Senior FIFA VP Villar resigns amid another corruption case

GENEVA (AP) — The corruption crisis in world soccer has removed another top FIFA official.

Jailed in Spain on suspicion of financial wrongdoing as head of the Spanish football federation, Angel Maria Villar has resigned his top positions at FIFA and European governing body UEFA.

FIFA confirmed Thursday that Villar resigned as its senior vice president. That followed UEFA’s announcement he had left its executive committee after 25 years. He was suspended as Spanish federation president on Tuesday amid a criminal investigation into allegations of corruption.

Villar exits international soccer in disgrace after rising to the No. 2 elected position at FIFA, as the senior ranking of eight vice presidents behind President Gianni Infantino.

Despite Infantino’s claim last year of the crisis ending for scandal-scarred FIFA, two colleagues on the ruling Council have resigned within three months under a cloud of suspicion.

“FIFA is back on track. So I can officially inform you here, the crisis is over,” Infantino told FIFA member federations in May 2016 in Mexico City at his first congress since replacing Sepp Blatter.

However, Villar follows Sheikh Ahmad al-Fahad al-Sabah, who resigned in April. The Kuwait royal left FIFA three days after he was identified in a federal court case in Brooklyn as the source of bribes paid to Asian soccer officials. He denies wrongdoing.

Villar left the week after he was arrested in his native Spain, one of four football officials detained on charges of improper management, misappropriation of funds, corruption and falsifying documents.

Villar’s influence had weakened since American and Swiss federal investigations of FIFA-linked corruption were revealed in 2015. Once seen as a potential UEFA presidential candidate, he could not gather support to launch a bid for the European soccer leadership one year ago.

Still, the arrest of a one-time international player turned lawyer, and former chairman of FIFA’s legal and referee committees, is another blow to the battered image of international soccer bodies.

Villar was arrested in Madrid along with his son Gorka Villar, also a lawyer and former director general of South American soccer body CONMEBOL, and two other senior Spanish federation officials.

Spain’s government suspended the 67-year-old Angel Maria Villar from the national federation presidency for one year on Tuesday and an interim replacement was appointed Wednesday.

In a statement on Thursday, UEFA said Villar had offered his resignation a day earlier “as vice president of UEFA and member of the UEFA Executive Committee with immediate effect.”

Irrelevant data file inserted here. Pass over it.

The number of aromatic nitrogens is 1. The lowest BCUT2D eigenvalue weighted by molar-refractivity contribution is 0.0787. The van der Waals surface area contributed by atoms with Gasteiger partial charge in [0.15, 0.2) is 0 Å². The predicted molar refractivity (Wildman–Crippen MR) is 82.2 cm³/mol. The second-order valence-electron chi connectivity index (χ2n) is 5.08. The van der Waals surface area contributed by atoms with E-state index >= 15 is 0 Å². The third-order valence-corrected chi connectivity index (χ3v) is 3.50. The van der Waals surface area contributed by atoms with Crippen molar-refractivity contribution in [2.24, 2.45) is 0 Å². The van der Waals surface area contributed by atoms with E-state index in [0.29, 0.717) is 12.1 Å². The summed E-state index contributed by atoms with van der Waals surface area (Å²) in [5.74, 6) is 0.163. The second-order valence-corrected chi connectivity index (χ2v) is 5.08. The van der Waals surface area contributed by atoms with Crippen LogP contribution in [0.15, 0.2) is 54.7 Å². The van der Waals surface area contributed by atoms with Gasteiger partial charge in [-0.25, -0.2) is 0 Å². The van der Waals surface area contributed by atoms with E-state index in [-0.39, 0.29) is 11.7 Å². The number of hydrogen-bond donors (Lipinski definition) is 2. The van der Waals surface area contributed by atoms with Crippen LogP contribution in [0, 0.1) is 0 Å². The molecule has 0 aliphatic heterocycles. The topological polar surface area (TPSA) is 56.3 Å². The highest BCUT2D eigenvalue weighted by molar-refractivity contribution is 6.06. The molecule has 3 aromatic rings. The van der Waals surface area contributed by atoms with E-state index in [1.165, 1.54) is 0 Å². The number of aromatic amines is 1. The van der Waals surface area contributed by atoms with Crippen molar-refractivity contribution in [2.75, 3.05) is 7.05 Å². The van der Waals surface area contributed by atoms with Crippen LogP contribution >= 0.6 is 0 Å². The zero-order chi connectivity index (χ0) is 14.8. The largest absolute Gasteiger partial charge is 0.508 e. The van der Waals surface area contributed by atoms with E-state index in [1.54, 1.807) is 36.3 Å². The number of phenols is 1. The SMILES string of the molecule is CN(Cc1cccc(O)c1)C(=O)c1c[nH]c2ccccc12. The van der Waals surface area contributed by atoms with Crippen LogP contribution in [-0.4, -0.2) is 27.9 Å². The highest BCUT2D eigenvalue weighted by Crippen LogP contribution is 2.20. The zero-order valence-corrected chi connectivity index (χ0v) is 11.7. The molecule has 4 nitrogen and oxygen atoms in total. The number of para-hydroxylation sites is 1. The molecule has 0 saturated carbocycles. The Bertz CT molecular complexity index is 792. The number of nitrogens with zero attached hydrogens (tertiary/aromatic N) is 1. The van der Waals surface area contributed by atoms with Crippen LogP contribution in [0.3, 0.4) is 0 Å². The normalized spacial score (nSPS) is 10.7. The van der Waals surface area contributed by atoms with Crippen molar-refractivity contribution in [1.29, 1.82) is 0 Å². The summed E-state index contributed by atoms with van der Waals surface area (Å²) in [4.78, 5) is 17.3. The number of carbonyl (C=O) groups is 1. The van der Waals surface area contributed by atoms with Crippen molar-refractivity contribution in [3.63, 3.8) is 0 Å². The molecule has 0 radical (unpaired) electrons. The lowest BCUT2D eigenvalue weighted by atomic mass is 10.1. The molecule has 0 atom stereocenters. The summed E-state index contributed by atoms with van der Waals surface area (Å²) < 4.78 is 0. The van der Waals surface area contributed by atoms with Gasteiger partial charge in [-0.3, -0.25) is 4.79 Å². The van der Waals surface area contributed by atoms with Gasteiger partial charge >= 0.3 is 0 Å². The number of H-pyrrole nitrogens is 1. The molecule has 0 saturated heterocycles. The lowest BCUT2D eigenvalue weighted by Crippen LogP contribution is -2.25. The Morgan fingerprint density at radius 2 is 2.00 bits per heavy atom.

UEFA said its president Aleksander Ceferin accepted Villar’s letter of resignation and “thanked him for his many years of service to European football.”

“In view of the on-going court proceedings in Spain, we have no further comments to make on this matter,” UEFA said in a brief statement.

Villar was elected to the executive panel in 1992, and was UEFA’s top official for nearly a year in 2015-16 while then-president Michael Platini was suspended from duty by FIFA. Like France great Platini, Villar played for his country, then rose in soccer politics and fell due to allegations of financial wrongdoing.

UEFA members could replace Villar at a scheduled election meeting in Geneva on Sept. 20.

FIFA rules require a four-month process to elect Council members, and all candidates must pass an integrity check.

Villar and his son were denied bail last week and transferred from a police jail to the Soto del Real prison near Madrid after being questioned by a judge. The judge cited flight risks after detailing how Villar allegedly misappropriated private and public funds while president of Spain’s federation “at least since 2009.”

Prosecutors allege that Villar used his influence to funnel private and public funds into regional federations in exchange for votes to remain in power for eight consecutive terms.

He is also suspected of using his control of the television rights for Spain’s friendly matches to secure economic benefits for his son, a sports lawyer who worked for South American soccer body CONMEBOL under three presidents who were all indicted for corruption in a sprawling U.S. Department of Justice case.

That same DoJ investigation implicated Sheikh Ahmad, an influential International Olympic Committee member.

As head of Spanish football for almost three decades, Villar was also a board member of the Spanish national Olympic committee.

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